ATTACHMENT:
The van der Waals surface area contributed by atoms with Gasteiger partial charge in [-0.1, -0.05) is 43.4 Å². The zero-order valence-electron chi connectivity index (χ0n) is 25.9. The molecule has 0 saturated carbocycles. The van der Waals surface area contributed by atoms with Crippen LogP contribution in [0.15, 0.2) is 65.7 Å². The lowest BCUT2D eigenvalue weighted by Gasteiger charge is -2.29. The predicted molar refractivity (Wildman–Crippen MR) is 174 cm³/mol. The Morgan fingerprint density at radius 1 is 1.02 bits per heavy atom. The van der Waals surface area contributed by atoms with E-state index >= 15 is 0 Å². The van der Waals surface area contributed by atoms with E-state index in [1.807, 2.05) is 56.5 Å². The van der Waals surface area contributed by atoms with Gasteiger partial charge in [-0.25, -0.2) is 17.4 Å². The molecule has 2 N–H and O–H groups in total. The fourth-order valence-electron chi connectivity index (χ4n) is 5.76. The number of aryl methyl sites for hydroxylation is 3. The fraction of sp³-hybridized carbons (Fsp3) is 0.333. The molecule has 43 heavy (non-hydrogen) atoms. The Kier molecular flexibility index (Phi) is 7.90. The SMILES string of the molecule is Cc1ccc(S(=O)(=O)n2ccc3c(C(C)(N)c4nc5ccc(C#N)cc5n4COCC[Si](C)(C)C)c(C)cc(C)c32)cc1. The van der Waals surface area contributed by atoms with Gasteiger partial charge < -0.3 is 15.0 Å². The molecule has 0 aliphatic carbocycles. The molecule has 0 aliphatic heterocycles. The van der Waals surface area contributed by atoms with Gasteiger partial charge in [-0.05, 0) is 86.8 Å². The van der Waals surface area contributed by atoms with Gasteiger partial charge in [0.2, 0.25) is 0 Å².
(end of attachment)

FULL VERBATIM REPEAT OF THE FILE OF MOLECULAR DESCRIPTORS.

The van der Waals surface area contributed by atoms with Gasteiger partial charge in [-0.1, -0.05) is 43.4 Å². The zero-order valence-electron chi connectivity index (χ0n) is 25.9. The molecule has 0 saturated carbocycles. The van der Waals surface area contributed by atoms with Crippen LogP contribution in [0.15, 0.2) is 65.7 Å². The lowest BCUT2D eigenvalue weighted by Gasteiger charge is -2.29. The predicted molar refractivity (Wildman–Crippen MR) is 174 cm³/mol. The Morgan fingerprint density at radius 1 is 1.02 bits per heavy atom. The van der Waals surface area contributed by atoms with E-state index >= 15 is 0 Å². The van der Waals surface area contributed by atoms with E-state index in [1.807, 2.05) is 56.5 Å². The van der Waals surface area contributed by atoms with Gasteiger partial charge in [-0.25, -0.2) is 17.4 Å². The molecule has 2 N–H and O–H groups in total. The fourth-order valence-electron chi connectivity index (χ4n) is 5.76. The number of aryl methyl sites for hydroxylation is 3. The fraction of sp³-hybridized carbons (Fsp3) is 0.333. The molecule has 43 heavy (non-hydrogen) atoms. The Kier molecular flexibility index (Phi) is 7.90. The SMILES string of the molecule is Cc1ccc(S(=O)(=O)n2ccc3c(C(C)(N)c4nc5ccc(C#N)cc5n4COCC[Si](C)(C)C)c(C)cc(C)c32)cc1. The van der Waals surface area contributed by atoms with Gasteiger partial charge < -0.3 is 15.0 Å². The molecule has 0 aliphatic carbocycles. The molecule has 0 aliphatic heterocycles. The van der Waals surface area contributed by atoms with Gasteiger partial charge in [-0.05, 0) is 86.8 Å². The van der Waals surface area contributed by atoms with Gasteiger partial charge in [0.2, 0.25) is 0 Å².